The Beginning of Commercial Winegrowing in Southern California

Even before the expropriation of the mission lands, a small, very small, beginning of a secular viticulture, parallel to that of the missions, had been made. There is indirect evidence of vineyard planting in the pueblo of Los Angeles in the first decade of the nineteenth century or even earlier.[39] After Spanish rule, with its jealous exclusion of all foreigners, had been replaced by the loose, inefficient, and


more hospitable Mexican rule, outlanders began to arrive in small numbers in California, some of them planting vines and making wine along with their Mexican neighbors. Los Angeles, in the brief interval between California's Spanish and American phases, became a quite cosmopolitan village, including miscellaneous Yankees and a sprinkling of Irishmen, Englishmen, Frenchmen, Italians, and Germans, not to mention Hawaiians, who were the most sought-after crewmen for ships in the Pacific trade.

In writing about early California—that is, California at any time before the Gold Rush—one must be careful to emphasize how tiny the extent of settlement throughout the state was. At the beginning of the century there were, through all the hundreds of miles of the state's length, only the missions, plus four presidios (army posts) at San Diego, Santa Barbara, Monterey, and San Francisco, and three pueblos (civilian communities)—Los Angeles, Santa Cruz, and San Jose. A few families would also have lived on the great ranchos belonging to the missions. The total number of inhabitants, exclusive of the Indians (fast dying out under the fatal impact of the West), could be counted in the hundreds.[40] After the end of Spanish rule, this number of course grew, but not by much. If we keep this circumstance in mind, it is clear that to talk about the development of a wine industry before the 1950s is a bit comic, the term industry having an absurd grandiloquence when measured against the actual scale of things. Nevertheless, there were interesting beginnings, some quite distinct phases of development, and a good many names that deserve to be perpetuated.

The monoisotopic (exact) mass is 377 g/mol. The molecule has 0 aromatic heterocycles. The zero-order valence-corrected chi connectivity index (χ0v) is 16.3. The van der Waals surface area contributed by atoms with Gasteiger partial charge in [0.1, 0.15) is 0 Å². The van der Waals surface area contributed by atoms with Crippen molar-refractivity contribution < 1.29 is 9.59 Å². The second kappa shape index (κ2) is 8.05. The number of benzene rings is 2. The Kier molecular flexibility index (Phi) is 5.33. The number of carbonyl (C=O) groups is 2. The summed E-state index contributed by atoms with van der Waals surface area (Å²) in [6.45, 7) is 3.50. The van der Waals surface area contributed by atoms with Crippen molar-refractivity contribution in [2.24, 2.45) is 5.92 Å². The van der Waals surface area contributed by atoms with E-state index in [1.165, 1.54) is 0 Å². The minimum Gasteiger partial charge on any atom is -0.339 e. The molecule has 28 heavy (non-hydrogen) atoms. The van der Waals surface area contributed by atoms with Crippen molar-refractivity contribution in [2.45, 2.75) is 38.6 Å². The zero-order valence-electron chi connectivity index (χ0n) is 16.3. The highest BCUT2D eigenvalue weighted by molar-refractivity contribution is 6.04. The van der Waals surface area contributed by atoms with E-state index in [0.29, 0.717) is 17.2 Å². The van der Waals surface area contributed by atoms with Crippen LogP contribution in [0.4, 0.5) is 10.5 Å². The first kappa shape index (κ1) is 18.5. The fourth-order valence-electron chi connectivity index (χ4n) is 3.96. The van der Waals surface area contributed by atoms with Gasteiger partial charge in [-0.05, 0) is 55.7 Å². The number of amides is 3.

Since the situation is very different now, it is worth stressing the fact that commercial winegrowing in California after the mission era began around Los Angeles, and that southern California continued to dominate the scene for the next fifty years. The dusty pueblo of Los Angeles, founded in 1781 on the bank of the Los Angeles River, lived, like the missions, mainly on the trade in hides and tallow. The town stood at the foot of bluffs, but on three other sides the land was a flat plain, easy to irrigate, so that fruit trees, olives, and vines did well. To travellers coming up over the flatlands leading from the landing place at San Pedro on the south, or from the east through the mountain passes, Los Angeles was a green oasis, its low-roofed adobes embowered in willows, vines, and fruit trees. The vines were from the missions, and those who grew them had probably learned what they knew of viticulture from the missions too, so that California winegrowing is continuous with the mission tradition; there was no hiatus between the end of the one and the beginning of the other, for they had overlapped for a long time before the missions came to an end.

When the men of Gaspar Portola's expedition came, in 1769, to the site along the river where, later, Los Angeles was to be settled, they found growing there "a large vineyard of wild grapes and an infinity of rosebushes in full bloom,"[41] so the indications for grape growing were excellent from the start. We do not know who it was who planted the first vineyard in or around Los Angeles not belonging to a mission. He would certainly have had a Spanish name, though, and he must have